President Joe Biden said on Saturday that families separated at the border under Trump-era policies deserved monetary compensation. The now defunct program mandated that adults illegally crossing into the U.S. were jailed, which meant that those traveling with their children were separated from them. The immigration jail and housing system being a federal one, many families found themselves far apart when released, making reunions difficult. The Trump administration touted the approach as a zero-tolerance policy intended to deter undocumented families coming to the United States.
As seen in numbers by U.S. Customs and Border Protection, the year 2019 saw a spike in undocumented migrants apprehended at the Southern U.S. border, caused by arrivals from Central America. The fact that these migrants often travel in family units gave rise to the Trump-era policy. The pandemic year of 2020 put a sudden stop to migration movements, while 2021 border apprehensions hit an all-time high of 1.66 million, likely also because of catch-up effects.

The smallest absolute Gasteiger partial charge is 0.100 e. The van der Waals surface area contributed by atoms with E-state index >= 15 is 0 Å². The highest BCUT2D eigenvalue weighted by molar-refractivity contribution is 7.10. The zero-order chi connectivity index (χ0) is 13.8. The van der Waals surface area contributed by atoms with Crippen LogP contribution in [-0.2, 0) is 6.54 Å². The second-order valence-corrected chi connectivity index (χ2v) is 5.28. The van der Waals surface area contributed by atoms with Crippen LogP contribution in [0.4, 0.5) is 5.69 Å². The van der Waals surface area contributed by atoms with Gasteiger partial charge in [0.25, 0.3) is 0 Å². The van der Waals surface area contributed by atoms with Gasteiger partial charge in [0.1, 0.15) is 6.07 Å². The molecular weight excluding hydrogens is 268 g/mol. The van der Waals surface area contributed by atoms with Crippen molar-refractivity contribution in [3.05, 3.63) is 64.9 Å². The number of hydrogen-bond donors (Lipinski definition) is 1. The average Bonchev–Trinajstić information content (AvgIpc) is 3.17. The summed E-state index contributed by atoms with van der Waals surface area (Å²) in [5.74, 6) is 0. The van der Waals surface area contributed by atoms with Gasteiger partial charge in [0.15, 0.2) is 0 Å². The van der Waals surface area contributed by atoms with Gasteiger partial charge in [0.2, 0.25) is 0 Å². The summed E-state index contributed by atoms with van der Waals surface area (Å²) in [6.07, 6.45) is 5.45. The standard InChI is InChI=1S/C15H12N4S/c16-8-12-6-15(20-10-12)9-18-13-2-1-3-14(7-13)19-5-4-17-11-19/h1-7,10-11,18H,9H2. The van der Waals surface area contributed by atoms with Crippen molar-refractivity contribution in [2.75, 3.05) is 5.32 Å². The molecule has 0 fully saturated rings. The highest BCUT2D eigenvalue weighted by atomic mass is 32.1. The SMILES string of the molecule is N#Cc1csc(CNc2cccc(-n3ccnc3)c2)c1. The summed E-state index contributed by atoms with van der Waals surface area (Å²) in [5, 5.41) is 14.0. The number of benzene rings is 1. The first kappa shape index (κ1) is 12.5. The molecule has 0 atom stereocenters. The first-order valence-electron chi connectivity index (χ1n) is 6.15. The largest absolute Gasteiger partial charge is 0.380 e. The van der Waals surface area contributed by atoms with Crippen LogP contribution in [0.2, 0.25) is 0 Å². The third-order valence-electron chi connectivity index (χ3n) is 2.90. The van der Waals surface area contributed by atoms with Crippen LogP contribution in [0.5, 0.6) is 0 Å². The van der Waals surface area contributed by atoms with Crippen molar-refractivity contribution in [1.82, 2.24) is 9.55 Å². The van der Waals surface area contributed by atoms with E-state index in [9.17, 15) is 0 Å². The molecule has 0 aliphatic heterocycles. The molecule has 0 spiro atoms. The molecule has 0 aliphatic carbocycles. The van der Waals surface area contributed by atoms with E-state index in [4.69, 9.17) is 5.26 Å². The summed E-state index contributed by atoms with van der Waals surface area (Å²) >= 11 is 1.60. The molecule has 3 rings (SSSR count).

The inflow of undocumented immigrants from Central America again drove numbers up significantly, but immigration from Mexico has also increased again for the fourth year in a row - together creating another exceptional year at the Southern border.
Historically, immigrants from Mexico made up the largest share of undocumented arrivals to the United States. The arrivals were mostly classified as work migrants, i.e. men arriving without their families at least initially. In the year 2000, Customs and Border Protection data shows that more than 1.64 million people - mostly Mexicans - were arrested at the border - the former all-time high. This number reached a low of 128,000 in FY2017, before rising again to 500,000 in 2021. Immigration from Mexico started to decrease during the Great Recession as work was in short supply. Reasons for this include the economy in Mexico doing better while the country shifts towards an aging population, which causes workers to be more sought after. While this development already flipped again in 2018, the coronavirus pandemic seems to have accelerated the shift as more single adults attempt to leave Mexico for the United States once more.
The number of non-Mexicans apprehended at the border exceeded one million in 2021. Out of these, around 80 percent came from El Salvador, Guatemala and Honduras. People from these countries mostly leave their homes because of the fear of violence and persecution, often taking their families with them.